Kukla's Korner Hockey
from Jim Matheson of the Edmonton Journal,
The Chicago Blackhawks badly want a puck-moving D-man when the free-agent shopping starts July 1, but there’s no way they’re getting Brian Campbell, who’ll re-up in San Jose because he wants to keep playing with childhood friend Joe Thornton.
Wade Redden or John-Michael Liles are in their fall-back position, but Redden’s stock has dropped surprisingly the last two years in Ottawa and Liles is coming off a very so-so year. Liles is on Carolina’s radar, too.
many more NHL bits…
from Mark Purdy of the Mercury News,
In San Jose, we enjoy hockey. In Canada, they metabolize hockey.
How best to explain it? Take the average amount of pro football interest in an American city. Multiply by three. Then stick an “I ♥ FACIAL STITCHES” bumper sticker on it.
That’s hockey in Canada.
Tonight is the first Sharks playoff game in this city since the 2004 Western Conference finals. My major off-ice memory of that series is how, while walking around downtown, every third or fourth person I saw was wearing a Flames jersey. It was preferred work attire. I was checked into my hotel room by Jarome Iginla. I exchanged my American money with bank teller Miikka Kiprusoff. And I was served a fast-food burger by Robyn Regehr.
Also, I could swear every cab driver I had was a Sutter brother.
from John Shipley of the Pioneer Press,
At 29, Todd Fedoruk finally is becoming the hockey player he always has wanted to be. It’s happening just in time for the Wild.
Desperately seeking goals in a tight, physical playoff series with the Colorado Avalanche, the Wild have scored two that can be traced to Fedoruk within a degree of separation: his power-play goal in Game 1 and Pavol Demitra’s long slapper in Game 2, which sneaked by a Fedoruk screen.
The two goals perfectly encapsulate what Fedoruk is giving the Wild as they prepare for Game 3 on Monday night at Pepsi Center in this best-of-seven, first-round series — size, grit and toughness, with an occasional touch of offense.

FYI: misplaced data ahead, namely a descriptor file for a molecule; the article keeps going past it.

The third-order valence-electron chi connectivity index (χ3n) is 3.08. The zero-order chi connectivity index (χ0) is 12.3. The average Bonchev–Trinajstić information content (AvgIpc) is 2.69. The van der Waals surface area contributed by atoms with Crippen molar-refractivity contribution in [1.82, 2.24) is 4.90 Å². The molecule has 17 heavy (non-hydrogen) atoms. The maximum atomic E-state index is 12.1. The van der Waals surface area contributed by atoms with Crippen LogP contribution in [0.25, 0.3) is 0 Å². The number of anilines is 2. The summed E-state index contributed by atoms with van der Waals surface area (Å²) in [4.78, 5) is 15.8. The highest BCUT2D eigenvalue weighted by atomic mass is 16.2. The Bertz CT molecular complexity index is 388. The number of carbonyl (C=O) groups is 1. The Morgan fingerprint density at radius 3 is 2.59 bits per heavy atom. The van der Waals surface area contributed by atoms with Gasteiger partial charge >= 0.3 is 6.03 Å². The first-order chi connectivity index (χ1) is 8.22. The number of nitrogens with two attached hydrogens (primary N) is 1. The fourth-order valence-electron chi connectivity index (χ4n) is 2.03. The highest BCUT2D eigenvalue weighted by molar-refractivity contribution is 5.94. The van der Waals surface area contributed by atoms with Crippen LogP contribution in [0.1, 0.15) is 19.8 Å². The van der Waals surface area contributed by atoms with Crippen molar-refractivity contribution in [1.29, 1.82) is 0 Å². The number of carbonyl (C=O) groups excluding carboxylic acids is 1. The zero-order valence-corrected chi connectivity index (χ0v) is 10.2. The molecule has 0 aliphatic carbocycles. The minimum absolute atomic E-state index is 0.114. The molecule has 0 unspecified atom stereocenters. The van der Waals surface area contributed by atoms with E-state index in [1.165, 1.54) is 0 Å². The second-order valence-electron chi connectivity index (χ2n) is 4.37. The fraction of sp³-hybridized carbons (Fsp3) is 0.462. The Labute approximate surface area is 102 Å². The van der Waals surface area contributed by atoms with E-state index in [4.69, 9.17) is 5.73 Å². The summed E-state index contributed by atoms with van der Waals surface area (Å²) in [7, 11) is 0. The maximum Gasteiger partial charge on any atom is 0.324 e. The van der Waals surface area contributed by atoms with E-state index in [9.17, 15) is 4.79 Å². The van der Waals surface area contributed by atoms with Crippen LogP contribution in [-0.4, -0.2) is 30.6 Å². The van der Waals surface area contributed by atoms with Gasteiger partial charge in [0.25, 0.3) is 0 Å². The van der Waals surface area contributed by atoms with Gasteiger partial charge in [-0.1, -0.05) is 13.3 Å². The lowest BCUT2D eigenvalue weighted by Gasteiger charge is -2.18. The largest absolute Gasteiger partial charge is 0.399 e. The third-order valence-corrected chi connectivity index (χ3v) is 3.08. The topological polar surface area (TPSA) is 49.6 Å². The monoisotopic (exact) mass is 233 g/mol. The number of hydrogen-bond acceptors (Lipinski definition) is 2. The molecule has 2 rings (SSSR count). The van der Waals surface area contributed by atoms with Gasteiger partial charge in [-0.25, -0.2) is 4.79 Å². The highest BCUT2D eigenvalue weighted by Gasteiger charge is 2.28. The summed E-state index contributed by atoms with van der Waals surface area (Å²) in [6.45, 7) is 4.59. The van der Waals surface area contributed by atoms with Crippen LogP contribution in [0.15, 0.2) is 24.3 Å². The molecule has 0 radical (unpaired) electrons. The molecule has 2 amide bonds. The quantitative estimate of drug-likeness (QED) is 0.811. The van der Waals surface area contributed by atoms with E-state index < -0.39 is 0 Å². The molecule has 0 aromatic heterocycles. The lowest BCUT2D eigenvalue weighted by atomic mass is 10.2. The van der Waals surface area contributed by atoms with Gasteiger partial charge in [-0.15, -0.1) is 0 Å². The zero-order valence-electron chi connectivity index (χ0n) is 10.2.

from Jennifer Floyd Engel of the Star-Telegram,
His wicked wrister basically wrapped up a 5-2 victory for the Stars on Saturday and, as a result, they are coming back to Dallas with a chance to get out of the first round for the first time since 2003 without having to leave the state again.
“I think it’s huge,” Richards said. “You want to feel wanted and feel like you are contributing.”
He is. And he has.
Don’t look now, but this Stars team suddenly looks different with Richards. Dare I say dangerous?
This is what happens when all three of your big-name, big-money, big-expectation centers come to play in April. Any coach will tell you that kind of depth is almost impossible to stop.
from Kevin Paul Dupont of the Boston Globe,
All game analysis aside, though, the night was even more remarkable, at least to these aged eyes, for its sensational presentation and the fervor of the Montreal fans. The passion was astounding, pulsating, especially in the minutes leading up to the opening faceoff. As the sellout crowd of 21,273 roared in anticipation of the Canadiens skating out for introductions, I turned to a longtime pal in the press box and remarked that I’d forgotten how great the hockey environment can be, and this was before a single pass had been made or check thrown.
“The crowd, the noise, the music, everyone in the stands with their towels waving,” mused Bruins goalie Tim Thomas the next day. “When I came out, it was like being a Roman gladiator.”
read on plus other NHL topics…
from Steve Simmons of the Toronto Star,
• You know it’s a mess inside the Florida Panthers organization when class act Joe Nieuwendyk walks away, wanting no part of it.